Makers, by the numbers

What we found in the ‘State of Nigerian Hardware Survey’

Data can confirm ideas but also provides a baseline to check improvements. While we know that there are many makers and entrepreneurs in the hardware space in Nigeria, we wanted to be able to make certain statements with quantitative data.

We developed the State of Nigerian Hardware Survey, inspired by Fictiv’s annual survey which captures a larger audience. In line with our usual ethos, we are presenting the results of that survey.

Who Responded?

Location and demographics of respondents.

About 60% of the respondents lived in Lagos and 88% are male.

Where do they work?

Employment and Industry of respondents.

29.8% of makers work for companies (which may or may not be hardware-related), while 24.6% are working for a hardware startup developing a product. 21.1% still are freelancing.

Consumer Electronics and 3D Printing (15.8% and 10.5% respectively) are the two biggest industries that attract makers, this makes sense as both industries go together for prototyping.

What is the expertise?

Expertise.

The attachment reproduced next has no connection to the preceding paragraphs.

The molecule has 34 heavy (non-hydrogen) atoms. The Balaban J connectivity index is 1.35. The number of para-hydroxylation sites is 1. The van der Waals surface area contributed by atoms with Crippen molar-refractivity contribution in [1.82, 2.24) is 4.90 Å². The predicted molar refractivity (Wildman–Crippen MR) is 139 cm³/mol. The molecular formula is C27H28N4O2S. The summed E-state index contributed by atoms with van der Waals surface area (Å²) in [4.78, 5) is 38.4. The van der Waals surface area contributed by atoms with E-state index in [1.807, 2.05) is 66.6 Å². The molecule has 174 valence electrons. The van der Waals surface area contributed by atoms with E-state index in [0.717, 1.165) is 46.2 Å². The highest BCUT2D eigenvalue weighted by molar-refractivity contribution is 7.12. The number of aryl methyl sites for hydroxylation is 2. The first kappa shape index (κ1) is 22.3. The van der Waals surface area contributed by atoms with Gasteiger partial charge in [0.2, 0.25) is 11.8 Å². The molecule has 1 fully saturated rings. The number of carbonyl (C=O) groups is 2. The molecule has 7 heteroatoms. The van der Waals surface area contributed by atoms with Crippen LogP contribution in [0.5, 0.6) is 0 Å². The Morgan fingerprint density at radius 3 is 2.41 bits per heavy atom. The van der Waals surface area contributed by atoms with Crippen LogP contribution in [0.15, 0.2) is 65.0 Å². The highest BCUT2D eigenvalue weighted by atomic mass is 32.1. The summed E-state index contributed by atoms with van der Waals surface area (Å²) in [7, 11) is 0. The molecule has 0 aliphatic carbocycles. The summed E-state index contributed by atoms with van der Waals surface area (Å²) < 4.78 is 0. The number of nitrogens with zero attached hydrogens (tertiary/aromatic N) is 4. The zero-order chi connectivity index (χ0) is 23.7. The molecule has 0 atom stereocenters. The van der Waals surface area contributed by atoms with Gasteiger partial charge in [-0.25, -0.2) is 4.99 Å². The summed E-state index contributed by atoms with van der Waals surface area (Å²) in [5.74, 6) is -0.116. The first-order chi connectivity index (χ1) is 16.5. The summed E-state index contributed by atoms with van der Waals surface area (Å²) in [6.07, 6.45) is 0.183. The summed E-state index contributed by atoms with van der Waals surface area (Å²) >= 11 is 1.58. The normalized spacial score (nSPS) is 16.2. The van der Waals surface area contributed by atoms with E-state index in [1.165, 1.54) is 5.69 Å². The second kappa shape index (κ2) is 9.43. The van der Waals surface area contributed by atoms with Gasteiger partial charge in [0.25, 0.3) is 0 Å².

Mechanical and Electrical Engineers lead the pack significantly. But the key to this chart are the skills that are lacking: Machinists and Industrial Designers. It is quite interesting that there are more IP Lawyers and Accountants than the previous two, it would point to the idea that intellectual property and money are taken more seriously than design for manufacturing.

The surprise.

3 in every 4 people either pay for their design software or use freemium and open source software. The leading packages are: Arduino IDE, AutoCAD, Fusion360, Inventor and SolidWorks.

Free membership.

While everyone belongs to one or more communities, whether online or physical, only 7% pay for membership. Most communities are however free and there are not many paid memberships to belong to makerspaces.

Product development.

Only 3.5% of people have a product in market, very low. It would seem here that the problematic stage of product development is manufacturing; more focus needs to be on helping makers carry products to the market.

Developing relationships with overseas manufacturing partners is one way to do this, given the low amount below. We are thinking of organizing a trip of Shenzhen with the Shenzhen Open Innovation Lab sometime soon.

Biggest headache.

This was a surprise too.

Supply chain, the ease of getting components and materials, is the single biggest headache of makers in Nigeria. Funding follows quite closely, as early stage funding is hard to come by. The next three culprits are: people (there is a small ecosystem), lack of makerspaces and training.


Big thanks to all those who filled the survey and to TechCabal for sharing the survey, two respondents won $50 Adafruit gift certificates: Olabode Olakanmi and Dara Obademi!